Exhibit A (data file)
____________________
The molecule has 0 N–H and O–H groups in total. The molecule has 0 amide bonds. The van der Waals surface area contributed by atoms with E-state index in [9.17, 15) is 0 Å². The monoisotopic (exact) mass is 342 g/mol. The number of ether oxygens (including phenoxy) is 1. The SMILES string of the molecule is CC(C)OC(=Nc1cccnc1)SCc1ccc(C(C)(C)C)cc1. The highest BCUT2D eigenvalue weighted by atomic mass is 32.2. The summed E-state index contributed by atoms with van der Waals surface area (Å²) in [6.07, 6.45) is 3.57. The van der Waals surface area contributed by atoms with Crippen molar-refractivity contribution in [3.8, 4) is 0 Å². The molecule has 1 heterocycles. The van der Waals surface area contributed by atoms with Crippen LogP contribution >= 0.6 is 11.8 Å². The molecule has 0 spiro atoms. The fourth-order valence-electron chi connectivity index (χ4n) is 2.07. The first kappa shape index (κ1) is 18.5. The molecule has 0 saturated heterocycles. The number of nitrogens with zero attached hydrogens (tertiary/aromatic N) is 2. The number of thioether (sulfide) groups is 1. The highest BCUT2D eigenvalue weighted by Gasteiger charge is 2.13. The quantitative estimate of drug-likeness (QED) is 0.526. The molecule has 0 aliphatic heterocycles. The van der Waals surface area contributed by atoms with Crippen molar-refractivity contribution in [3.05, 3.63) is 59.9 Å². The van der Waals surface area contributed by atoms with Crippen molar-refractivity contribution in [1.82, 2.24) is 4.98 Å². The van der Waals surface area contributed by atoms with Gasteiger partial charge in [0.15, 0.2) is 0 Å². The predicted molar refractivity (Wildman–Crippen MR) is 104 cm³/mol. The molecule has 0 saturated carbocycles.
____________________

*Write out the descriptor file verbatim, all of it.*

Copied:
The molecule has 0 N–H and O–H groups in total. The molecule has 0 amide bonds. The van der Waals surface area contributed by atoms with E-state index in [9.17, 15) is 0 Å². The monoisotopic (exact) mass is 342 g/mol. The number of ether oxygens (including phenoxy) is 1. The SMILES string of the molecule is CC(C)OC(=Nc1cccnc1)SCc1ccc(C(C)(C)C)cc1. The highest BCUT2D eigenvalue weighted by atomic mass is 32.2. The summed E-state index contributed by atoms with van der Waals surface area (Å²) in [6.07, 6.45) is 3.57. The van der Waals surface area contributed by atoms with Crippen molar-refractivity contribution in [3.8, 4) is 0 Å². The molecule has 1 heterocycles. The van der Waals surface area contributed by atoms with Crippen LogP contribution >= 0.6 is 11.8 Å². The molecule has 0 spiro atoms. The fourth-order valence-electron chi connectivity index (χ4n) is 2.07. The first kappa shape index (κ1) is 18.5. The molecule has 0 saturated heterocycles. The number of nitrogens with zero attached hydrogens (tertiary/aromatic N) is 2. The number of thioether (sulfide) groups is 1. The highest BCUT2D eigenvalue weighted by Gasteiger charge is 2.13. The quantitative estimate of drug-likeness (QED) is 0.526. The molecule has 0 aliphatic heterocycles. The van der Waals surface area contributed by atoms with Crippen molar-refractivity contribution in [3.05, 3.63) is 59.9 Å². The van der Waals surface area contributed by atoms with Crippen molar-refractivity contribution in [1.82, 2.24) is 4.98 Å². The van der Waals surface area contributed by atoms with Gasteiger partial charge in [0.15, 0.2) is 0 Å². The predicted molar refractivity (Wildman–Crippen MR) is 104 cm³/mol. The molecule has 0 saturated carbocycles.